Canberra: A trainee pilot flew unconscious for about 40 minutes through controlled airspace above Adelaide airport in Australia after he skipped breakfast on the morning of the flight. Also Read - Naked Man Rescued From Crocodile-Infested Waters in Australia, Ate Snails to Survive | Watch
The Australian Transport Safety Bureau (ATSB) has released its report into the “serious incident”, which took place on March 9 and involved an aircraft from flight school Flight Training Adelaide. Also Read - Nearly Two Million Members of China's Communist Party Working in Global Firms, Consulates Across Australia, US: Report
The ATSB said that the trainee pilot hadn’t slept much the night before the flight and had only consumed a chocolate bar, an energy drink and some water. He was flying a solo navigation flight from Port Augusta Airport in South Australia to Parafield Airport outside Adelaide when the incident happened. Also Read - Qatar Authorities Identify Parents Who Abandoned Infant At Airport Toilet
“Prior to the flight, the pilot had suffered from a restless night of sleep and was recovering from a mild cold,” the ATSB stated.
Around 40 minutes into the journey, while flying at 5,500 feet, he got a headache and engaged the autopilot, Australia’s ABC News reported on Friday.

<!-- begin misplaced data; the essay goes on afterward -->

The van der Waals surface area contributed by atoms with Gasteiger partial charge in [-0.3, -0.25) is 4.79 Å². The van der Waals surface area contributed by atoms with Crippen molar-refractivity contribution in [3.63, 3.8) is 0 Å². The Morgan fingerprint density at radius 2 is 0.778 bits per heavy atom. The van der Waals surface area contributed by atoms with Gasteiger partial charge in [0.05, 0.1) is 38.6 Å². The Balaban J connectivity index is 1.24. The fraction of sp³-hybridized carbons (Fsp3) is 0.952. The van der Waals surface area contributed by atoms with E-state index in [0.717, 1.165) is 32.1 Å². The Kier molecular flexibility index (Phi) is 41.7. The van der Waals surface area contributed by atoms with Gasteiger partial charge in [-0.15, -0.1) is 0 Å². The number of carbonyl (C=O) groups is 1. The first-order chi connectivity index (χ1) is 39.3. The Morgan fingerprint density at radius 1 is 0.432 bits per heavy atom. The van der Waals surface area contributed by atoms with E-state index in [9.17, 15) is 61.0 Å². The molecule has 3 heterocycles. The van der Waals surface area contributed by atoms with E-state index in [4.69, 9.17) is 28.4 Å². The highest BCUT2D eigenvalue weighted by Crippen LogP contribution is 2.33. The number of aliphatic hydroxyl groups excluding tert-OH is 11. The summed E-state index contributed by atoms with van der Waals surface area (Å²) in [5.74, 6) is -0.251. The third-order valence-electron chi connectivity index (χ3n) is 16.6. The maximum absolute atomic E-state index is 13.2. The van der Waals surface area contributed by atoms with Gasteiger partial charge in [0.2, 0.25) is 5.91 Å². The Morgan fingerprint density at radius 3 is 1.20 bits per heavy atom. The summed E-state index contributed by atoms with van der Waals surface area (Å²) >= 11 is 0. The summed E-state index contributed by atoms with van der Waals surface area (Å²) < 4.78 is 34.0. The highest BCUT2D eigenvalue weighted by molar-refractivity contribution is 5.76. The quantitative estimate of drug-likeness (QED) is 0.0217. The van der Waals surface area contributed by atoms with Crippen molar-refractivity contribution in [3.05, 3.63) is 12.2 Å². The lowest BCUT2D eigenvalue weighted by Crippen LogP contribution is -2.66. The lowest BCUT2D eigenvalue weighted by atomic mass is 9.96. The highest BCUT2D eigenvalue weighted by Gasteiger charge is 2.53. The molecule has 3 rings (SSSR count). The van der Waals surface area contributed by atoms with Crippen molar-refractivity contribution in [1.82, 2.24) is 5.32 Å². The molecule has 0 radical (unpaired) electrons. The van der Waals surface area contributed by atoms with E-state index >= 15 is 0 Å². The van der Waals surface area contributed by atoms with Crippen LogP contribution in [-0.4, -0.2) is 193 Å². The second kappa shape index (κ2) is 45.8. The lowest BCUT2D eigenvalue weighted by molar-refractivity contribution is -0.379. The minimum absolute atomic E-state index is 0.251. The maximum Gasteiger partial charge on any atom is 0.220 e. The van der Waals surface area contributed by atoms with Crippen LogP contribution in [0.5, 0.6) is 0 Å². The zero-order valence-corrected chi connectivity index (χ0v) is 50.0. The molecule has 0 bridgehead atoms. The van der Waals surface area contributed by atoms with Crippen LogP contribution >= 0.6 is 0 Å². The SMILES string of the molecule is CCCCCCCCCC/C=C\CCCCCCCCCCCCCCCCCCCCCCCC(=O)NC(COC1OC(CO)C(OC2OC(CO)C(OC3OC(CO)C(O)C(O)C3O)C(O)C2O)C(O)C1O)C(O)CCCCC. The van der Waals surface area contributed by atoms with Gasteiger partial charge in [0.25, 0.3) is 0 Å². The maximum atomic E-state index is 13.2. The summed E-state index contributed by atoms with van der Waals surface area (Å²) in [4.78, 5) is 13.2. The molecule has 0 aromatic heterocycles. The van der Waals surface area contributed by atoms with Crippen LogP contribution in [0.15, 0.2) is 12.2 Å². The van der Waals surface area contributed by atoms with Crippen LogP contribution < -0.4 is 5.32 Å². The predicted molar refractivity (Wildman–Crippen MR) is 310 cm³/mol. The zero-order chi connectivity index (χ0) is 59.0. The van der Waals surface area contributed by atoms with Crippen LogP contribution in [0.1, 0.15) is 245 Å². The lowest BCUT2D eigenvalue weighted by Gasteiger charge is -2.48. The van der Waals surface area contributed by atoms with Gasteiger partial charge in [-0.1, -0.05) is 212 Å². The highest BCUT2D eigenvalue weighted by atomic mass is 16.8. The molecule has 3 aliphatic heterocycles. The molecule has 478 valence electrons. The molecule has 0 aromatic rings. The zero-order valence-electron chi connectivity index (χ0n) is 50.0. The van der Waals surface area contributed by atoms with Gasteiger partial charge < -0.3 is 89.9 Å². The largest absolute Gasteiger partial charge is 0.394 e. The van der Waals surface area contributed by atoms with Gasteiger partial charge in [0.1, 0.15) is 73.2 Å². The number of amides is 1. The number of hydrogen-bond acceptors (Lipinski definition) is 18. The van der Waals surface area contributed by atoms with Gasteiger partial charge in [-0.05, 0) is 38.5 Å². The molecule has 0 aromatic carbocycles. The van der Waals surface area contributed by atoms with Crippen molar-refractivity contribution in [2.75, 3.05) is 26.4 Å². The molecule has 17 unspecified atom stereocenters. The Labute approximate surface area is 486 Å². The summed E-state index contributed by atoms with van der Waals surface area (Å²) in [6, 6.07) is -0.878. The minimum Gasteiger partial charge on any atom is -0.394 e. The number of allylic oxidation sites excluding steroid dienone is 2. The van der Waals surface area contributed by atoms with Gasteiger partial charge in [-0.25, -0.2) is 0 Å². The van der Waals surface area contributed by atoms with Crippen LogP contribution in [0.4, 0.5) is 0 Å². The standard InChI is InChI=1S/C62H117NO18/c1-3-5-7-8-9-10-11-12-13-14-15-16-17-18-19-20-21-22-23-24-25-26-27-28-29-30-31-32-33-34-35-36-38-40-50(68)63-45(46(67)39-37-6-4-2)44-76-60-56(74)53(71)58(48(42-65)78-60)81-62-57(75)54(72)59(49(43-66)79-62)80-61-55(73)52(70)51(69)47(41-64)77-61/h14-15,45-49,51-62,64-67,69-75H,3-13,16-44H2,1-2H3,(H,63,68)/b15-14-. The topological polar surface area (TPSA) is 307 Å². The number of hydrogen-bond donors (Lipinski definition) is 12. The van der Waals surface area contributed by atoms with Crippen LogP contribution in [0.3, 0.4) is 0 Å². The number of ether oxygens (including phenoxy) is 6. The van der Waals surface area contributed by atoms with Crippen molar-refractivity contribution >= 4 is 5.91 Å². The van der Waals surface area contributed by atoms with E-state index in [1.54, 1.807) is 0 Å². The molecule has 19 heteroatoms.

The Diamond DA40 aircraft entered Adelaide’s controlled airspace without clearance about 11 a.m. Air-Traffic Control made multiple attempts to contact the pilot but were unsuccessful, said the ATSB.
Another plane nearby then spotted the aircraft, which was then flying over southwest of Adelaide, and reported that the pilot had regained consciousness.
The pilot then returned to Parafield Airport under the other aircraft’s escort.
Following the incident, Flight Training Adelaide told the ATSB it would implement several “safety actions”, including requiring students to log their “hours of sleep in the previous 24 and 48 hours (and) the time when their last meal was consumed and the type of meal”.
The training school also committed to providing better guidance to students “regarding sleep patterns” and conduct a safety briefing “with more emphasis on fatigue management”.